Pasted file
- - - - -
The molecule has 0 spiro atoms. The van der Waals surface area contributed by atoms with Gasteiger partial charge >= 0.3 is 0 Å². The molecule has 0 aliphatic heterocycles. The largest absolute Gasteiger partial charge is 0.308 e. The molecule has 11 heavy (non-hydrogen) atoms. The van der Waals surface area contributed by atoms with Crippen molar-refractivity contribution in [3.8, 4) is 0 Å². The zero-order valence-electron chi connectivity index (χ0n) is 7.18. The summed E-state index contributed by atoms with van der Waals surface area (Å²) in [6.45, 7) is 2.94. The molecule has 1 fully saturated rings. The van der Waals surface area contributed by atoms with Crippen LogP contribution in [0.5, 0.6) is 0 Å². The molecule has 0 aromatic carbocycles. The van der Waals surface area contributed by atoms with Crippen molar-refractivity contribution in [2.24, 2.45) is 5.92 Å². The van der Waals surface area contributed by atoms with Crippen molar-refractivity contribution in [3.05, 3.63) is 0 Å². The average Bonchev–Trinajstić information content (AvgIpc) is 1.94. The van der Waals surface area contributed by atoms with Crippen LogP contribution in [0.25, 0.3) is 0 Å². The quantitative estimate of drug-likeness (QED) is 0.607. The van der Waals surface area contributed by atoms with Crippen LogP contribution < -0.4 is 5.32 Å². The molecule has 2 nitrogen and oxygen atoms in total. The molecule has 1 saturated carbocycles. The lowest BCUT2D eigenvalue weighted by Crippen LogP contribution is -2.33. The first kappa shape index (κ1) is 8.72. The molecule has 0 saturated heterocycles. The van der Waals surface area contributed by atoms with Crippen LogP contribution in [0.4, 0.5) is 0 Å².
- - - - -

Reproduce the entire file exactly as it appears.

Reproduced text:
The molecule has 0 spiro atoms. The van der Waals surface area contributed by atoms with Gasteiger partial charge >= 0.3 is 0 Å². The molecule has 0 aliphatic heterocycles. The largest absolute Gasteiger partial charge is 0.308 e. The molecule has 11 heavy (non-hydrogen) atoms. The van der Waals surface area contributed by atoms with Crippen molar-refractivity contribution in [3.8, 4) is 0 Å². The zero-order valence-electron chi connectivity index (χ0n) is 7.18. The summed E-state index contributed by atoms with van der Waals surface area (Å²) in [6.45, 7) is 2.94. The molecule has 1 fully saturated rings. The van der Waals surface area contributed by atoms with Crippen LogP contribution in [0.5, 0.6) is 0 Å². The molecule has 0 aromatic carbocycles. The van der Waals surface area contributed by atoms with Crippen molar-refractivity contribution in [2.24, 2.45) is 5.92 Å². The van der Waals surface area contributed by atoms with Crippen molar-refractivity contribution in [3.05, 3.63) is 0 Å². The average Bonchev–Trinajstić information content (AvgIpc) is 1.94. The van der Waals surface area contributed by atoms with Crippen LogP contribution in [0.25, 0.3) is 0 Å². The quantitative estimate of drug-likeness (QED) is 0.607. The van der Waals surface area contributed by atoms with Crippen LogP contribution < -0.4 is 5.32 Å². The molecule has 2 nitrogen and oxygen atoms in total. The molecule has 1 saturated carbocycles. The lowest BCUT2D eigenvalue weighted by Crippen LogP contribution is -2.33. The first kappa shape index (κ1) is 8.72. The molecule has 0 saturated heterocycles. The van der Waals surface area contributed by atoms with Crippen LogP contribution in [0.4, 0.5) is 0 Å².